In its ruling, the court of appeals wrote, in part: "We find no clear error in the district court's factual findings. And for that reason, the district court certainly did not abuse its discretion in dismissing Juror 13 from the jury. To hold otherwise would undermine our system of justice by allowing jurors to return verdicts based not on the evidence or law, but instead on a juror's perceived divine revelation, irrespective of the evidence. Though here, the juror's perceived divine revelation might have worked in the criminal defendant's favor had the district court not learned of it mid-deliberations, a contrary holding would allow criminal defendants to be convicted based on a divine revelation divorced from the evidence, rather than the evidence presented at trial — a troubling result, to say the least. And regardless of whether it works in favor of or against the defendant, a rule that would allow a juror to base his verdict on something other than the evidence would be antithetical to the rule of law and is contradicted by decades of precedent. Brown also raises a challenge to the forfeiture order the district court entered. We find no error there, either. We therefore affirm Brown's convictions."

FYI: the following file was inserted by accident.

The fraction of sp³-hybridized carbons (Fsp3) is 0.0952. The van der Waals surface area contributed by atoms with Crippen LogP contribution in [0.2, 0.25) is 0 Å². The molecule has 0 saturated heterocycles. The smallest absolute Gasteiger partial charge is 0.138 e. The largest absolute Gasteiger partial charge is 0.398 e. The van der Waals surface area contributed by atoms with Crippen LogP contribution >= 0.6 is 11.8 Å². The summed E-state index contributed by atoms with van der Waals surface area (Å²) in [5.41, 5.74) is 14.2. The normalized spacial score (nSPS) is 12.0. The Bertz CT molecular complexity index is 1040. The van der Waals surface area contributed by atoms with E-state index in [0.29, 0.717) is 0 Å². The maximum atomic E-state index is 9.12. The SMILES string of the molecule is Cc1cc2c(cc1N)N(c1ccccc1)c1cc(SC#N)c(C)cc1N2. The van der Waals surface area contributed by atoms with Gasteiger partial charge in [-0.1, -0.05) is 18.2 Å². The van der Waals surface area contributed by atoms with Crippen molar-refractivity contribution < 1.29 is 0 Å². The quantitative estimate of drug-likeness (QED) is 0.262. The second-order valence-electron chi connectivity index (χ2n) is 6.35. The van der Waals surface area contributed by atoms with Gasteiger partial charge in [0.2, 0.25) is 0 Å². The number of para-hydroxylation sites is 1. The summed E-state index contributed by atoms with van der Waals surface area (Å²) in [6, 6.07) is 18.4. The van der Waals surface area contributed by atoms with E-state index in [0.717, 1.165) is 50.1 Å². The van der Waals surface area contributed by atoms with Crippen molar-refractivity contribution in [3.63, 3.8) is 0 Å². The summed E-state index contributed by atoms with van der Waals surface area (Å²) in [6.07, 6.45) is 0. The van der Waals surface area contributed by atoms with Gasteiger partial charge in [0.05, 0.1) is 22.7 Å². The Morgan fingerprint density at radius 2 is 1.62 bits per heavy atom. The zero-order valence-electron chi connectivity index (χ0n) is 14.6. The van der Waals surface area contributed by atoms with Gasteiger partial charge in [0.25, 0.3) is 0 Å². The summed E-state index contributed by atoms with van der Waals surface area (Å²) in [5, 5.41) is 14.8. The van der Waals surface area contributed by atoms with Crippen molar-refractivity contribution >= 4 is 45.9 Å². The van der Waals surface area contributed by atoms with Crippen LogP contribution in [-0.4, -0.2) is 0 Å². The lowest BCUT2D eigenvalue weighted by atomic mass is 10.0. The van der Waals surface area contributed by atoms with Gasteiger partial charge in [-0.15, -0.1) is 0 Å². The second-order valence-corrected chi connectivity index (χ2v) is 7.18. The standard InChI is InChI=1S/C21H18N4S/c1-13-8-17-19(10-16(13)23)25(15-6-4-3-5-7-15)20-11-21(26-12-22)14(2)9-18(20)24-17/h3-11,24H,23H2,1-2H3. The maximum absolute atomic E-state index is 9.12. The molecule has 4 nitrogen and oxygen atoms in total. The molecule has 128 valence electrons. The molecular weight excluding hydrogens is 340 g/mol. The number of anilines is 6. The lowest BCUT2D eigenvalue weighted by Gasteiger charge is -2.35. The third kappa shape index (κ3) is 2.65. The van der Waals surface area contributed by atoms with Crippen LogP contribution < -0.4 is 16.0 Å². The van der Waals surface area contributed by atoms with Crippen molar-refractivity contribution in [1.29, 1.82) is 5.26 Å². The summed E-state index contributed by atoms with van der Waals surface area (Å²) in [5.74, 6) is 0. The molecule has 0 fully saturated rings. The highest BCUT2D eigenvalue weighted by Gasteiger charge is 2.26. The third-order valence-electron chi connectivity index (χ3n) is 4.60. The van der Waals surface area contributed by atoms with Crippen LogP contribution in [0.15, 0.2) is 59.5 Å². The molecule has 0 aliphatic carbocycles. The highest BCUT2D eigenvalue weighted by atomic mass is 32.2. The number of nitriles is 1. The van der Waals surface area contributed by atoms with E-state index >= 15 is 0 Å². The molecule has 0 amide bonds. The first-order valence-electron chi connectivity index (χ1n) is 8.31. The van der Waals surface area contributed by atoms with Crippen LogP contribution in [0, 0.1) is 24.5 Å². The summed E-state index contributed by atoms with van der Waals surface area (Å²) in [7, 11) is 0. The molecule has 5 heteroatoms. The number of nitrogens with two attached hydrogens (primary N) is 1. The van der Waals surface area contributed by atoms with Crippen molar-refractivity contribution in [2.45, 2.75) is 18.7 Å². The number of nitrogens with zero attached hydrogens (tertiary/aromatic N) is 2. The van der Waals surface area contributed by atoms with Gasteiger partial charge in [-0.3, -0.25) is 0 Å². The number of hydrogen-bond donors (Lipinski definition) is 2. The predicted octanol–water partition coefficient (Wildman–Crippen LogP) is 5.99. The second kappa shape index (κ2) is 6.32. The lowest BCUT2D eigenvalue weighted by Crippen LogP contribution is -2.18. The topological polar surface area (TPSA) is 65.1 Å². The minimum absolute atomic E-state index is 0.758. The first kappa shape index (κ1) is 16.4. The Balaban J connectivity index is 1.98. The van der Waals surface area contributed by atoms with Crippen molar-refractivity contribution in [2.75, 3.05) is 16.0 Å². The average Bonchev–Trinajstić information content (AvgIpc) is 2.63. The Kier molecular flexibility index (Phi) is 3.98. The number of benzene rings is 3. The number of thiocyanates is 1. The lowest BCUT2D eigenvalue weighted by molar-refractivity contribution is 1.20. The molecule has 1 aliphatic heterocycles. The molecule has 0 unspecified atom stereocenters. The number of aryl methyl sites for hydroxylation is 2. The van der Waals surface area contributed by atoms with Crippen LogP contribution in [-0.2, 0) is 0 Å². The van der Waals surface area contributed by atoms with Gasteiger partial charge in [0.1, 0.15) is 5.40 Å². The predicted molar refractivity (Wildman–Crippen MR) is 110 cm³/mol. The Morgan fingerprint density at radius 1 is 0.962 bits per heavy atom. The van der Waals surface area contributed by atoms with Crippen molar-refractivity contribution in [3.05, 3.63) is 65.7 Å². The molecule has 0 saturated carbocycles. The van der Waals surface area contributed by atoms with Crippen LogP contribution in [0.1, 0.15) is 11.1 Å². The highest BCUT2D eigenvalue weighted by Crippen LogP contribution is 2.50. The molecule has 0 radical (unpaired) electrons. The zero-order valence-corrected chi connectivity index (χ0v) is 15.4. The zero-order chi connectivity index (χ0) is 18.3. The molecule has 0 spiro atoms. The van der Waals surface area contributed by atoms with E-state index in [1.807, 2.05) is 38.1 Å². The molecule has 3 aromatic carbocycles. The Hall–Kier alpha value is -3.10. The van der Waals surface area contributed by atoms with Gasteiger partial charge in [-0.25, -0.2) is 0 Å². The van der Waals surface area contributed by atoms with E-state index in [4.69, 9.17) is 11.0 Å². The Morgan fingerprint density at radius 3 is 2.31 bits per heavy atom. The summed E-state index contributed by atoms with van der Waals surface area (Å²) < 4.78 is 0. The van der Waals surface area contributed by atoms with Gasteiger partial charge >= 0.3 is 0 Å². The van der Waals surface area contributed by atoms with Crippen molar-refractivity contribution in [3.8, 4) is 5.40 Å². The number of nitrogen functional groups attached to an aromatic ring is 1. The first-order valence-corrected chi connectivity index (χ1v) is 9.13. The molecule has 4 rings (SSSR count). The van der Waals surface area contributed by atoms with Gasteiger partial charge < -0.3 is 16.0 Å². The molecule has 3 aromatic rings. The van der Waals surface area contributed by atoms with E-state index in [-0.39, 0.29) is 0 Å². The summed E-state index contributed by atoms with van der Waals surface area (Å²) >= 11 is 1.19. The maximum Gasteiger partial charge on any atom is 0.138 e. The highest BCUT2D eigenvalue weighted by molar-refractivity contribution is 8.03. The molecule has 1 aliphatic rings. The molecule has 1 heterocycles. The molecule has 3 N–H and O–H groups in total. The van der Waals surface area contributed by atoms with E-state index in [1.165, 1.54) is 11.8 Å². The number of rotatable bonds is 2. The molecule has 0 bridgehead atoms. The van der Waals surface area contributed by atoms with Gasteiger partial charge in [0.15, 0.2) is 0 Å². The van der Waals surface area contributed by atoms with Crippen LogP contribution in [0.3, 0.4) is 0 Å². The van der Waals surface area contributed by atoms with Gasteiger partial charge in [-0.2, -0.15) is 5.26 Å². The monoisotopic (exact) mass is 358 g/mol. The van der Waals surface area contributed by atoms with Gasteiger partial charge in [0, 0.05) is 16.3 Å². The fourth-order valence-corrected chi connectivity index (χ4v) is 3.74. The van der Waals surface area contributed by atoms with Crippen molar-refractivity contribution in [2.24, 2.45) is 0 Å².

Brown went to trial in Jacksonville and was found guilty in May 2017 on 18 of 22 charges. She surrendered for her five-year prison sentence on Jan. 29, 2018.
Brown is serving her sentence at Federal Corrections Institution Coleman’s minimum-security satellite camp in Sumterville. Her convictions represent both the fraud scheme and filing false tax returns and financial disclosures. Prosecutors had sought up to nine years in prison for Brown.
Simmons surrendered Jan. 8, 2018, for his four-year sentence at Federal Corrections Institution Cumberland’s minimum-security satellite camp in Maryland.
Co-conspirator Carla Wiley was released from Federal Prison Camp Alderson in West Virginia on June 5, 2019.